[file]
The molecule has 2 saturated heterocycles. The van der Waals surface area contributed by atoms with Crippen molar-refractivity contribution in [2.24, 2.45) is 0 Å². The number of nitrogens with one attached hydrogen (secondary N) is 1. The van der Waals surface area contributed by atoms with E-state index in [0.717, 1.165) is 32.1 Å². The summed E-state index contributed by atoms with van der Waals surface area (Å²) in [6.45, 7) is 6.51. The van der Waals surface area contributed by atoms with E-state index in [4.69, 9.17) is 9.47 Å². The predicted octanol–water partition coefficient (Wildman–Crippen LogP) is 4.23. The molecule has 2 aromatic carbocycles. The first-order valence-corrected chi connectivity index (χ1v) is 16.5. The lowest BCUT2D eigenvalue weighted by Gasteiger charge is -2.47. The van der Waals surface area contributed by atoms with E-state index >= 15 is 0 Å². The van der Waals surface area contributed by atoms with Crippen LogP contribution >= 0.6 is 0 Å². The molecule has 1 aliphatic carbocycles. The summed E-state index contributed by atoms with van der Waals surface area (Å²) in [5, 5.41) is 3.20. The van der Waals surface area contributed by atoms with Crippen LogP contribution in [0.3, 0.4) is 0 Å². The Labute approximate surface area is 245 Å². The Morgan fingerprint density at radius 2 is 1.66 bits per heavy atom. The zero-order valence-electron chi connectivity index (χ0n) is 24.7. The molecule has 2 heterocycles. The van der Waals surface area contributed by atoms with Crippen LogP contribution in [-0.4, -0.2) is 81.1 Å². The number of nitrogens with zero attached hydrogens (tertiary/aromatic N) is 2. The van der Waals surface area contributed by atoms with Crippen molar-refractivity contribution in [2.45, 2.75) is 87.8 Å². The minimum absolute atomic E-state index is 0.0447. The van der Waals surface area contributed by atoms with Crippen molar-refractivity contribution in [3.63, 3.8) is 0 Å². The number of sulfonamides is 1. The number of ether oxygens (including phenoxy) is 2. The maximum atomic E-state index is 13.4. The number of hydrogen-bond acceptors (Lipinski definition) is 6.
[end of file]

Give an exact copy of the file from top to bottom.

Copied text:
The molecule has 2 saturated heterocycles. The van der Waals surface area contributed by atoms with Crippen molar-refractivity contribution in [2.24, 2.45) is 0 Å². The number of nitrogens with one attached hydrogen (secondary N) is 1. The van der Waals surface area contributed by atoms with E-state index in [0.717, 1.165) is 32.1 Å². The summed E-state index contributed by atoms with van der Waals surface area (Å²) in [6.45, 7) is 6.51. The van der Waals surface area contributed by atoms with E-state index in [4.69, 9.17) is 9.47 Å². The predicted octanol–water partition coefficient (Wildman–Crippen LogP) is 4.23. The molecule has 2 aromatic carbocycles. The first-order valence-corrected chi connectivity index (χ1v) is 16.5. The lowest BCUT2D eigenvalue weighted by Gasteiger charge is -2.47. The van der Waals surface area contributed by atoms with E-state index >= 15 is 0 Å². The van der Waals surface area contributed by atoms with Crippen LogP contribution >= 0.6 is 0 Å². The molecule has 1 aliphatic carbocycles. The summed E-state index contributed by atoms with van der Waals surface area (Å²) in [5, 5.41) is 3.20. The van der Waals surface area contributed by atoms with Crippen LogP contribution in [0.3, 0.4) is 0 Å². The Labute approximate surface area is 245 Å². The Morgan fingerprint density at radius 2 is 1.66 bits per heavy atom. The zero-order valence-electron chi connectivity index (χ0n) is 24.7. The molecule has 2 heterocycles. The van der Waals surface area contributed by atoms with Crippen LogP contribution in [-0.4, -0.2) is 81.1 Å². The number of nitrogens with zero attached hydrogens (tertiary/aromatic N) is 2. The van der Waals surface area contributed by atoms with Crippen molar-refractivity contribution in [2.45, 2.75) is 87.8 Å². The minimum absolute atomic E-state index is 0.0447. The van der Waals surface area contributed by atoms with Crippen molar-refractivity contribution in [3.63, 3.8) is 0 Å². The number of sulfonamides is 1. The number of ether oxygens (including phenoxy) is 2. The maximum atomic E-state index is 13.4. The number of hydrogen-bond acceptors (Lipinski definition) is 6.